TC Energy says they have reached an agreement with the Department of National Defence, that “subject to conditions and regulatory approval, allows for the development of a transformative 1,000-megawatt clean energy storage project on federal lands.”
According to a press release issued by TC Energy on July 28, the project will see a multi-billion dollar private sector investment over the next eight years that once operating would “provide emission-free electricity for the province, while reducing greenhouse gas emissions by an expected 490,000 tonnes – the equivalent of removing 150,000 cars from Ontario roads.”
Opponents of the proposed facility question the need for the facility, particularly an open-loop system that many fear will result in negative impacts for Georgian Bay and its many aquatic species.
Local advocacy group Save Georgian Bay formed shortly after the proposed project became public in August of 2019. The group has collected more than 3,395 signatures on a petition opposing the proposed hydroelectric pumped storage facility on the Meaford Tank Range, and copies of the petition were delivered to Bruce-Grey-Owen Sound MP Alex Ruff and MPP Bill Walker.
Members of Save Georgian Bay note that between the proposed reservoir and the bay are a number of residential homes, and they also suggest that the system would be wasteful.
“Every time the reservoir is filled, it will draw water from the bay plus everything living in that water. The 30% inefficiency of the PSP is also a huge waste of electricity that could otherwise meet the energy needs of a city the size of Barrie or 16 Meafords,” Bruce Rodgers, Environmental Consultant, and member of Save Georgian Bay, said recently.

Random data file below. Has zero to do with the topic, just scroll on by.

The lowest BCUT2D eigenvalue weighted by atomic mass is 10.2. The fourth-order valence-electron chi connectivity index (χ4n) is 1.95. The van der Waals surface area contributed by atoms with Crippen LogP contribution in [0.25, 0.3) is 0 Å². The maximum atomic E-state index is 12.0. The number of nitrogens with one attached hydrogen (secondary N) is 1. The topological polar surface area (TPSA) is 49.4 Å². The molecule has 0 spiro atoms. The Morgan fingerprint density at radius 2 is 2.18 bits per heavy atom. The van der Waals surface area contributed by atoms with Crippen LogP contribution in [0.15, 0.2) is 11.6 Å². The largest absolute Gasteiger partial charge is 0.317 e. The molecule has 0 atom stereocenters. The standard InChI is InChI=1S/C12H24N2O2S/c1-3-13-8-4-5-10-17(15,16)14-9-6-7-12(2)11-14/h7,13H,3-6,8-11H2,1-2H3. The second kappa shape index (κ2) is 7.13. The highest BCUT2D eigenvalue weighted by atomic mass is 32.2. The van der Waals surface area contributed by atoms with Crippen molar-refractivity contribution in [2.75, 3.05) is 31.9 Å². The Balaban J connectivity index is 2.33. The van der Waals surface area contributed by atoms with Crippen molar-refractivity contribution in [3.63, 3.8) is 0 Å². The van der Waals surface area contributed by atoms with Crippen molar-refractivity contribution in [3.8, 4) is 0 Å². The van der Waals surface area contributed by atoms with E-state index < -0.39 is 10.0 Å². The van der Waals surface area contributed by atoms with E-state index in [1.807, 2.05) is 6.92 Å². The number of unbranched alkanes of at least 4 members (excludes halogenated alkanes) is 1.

TC Energy on the other hand, says their proposal is a green initiative that would consume inexpensive off-peak power at night to pump water from Georgian Bay into a 374-acre storage reservoir located 150 metres above the Georgian Bay shoreline on the military base. The reservoir, which would hold 20 million cubic metres of water, would be emptied back into Georgian Bay during peak usage periods, driving hydraulic turbines to generate electricity.
John Mikkelsen, TC Energy’s Director of Power Business Development, told Council in September of last year that the corporation has been listening to the concerns of area residents, and he said that changes have been made to the project design in response to those concerns, adding an extra $1 billion to the original estimate of $3.3 to construct the facility.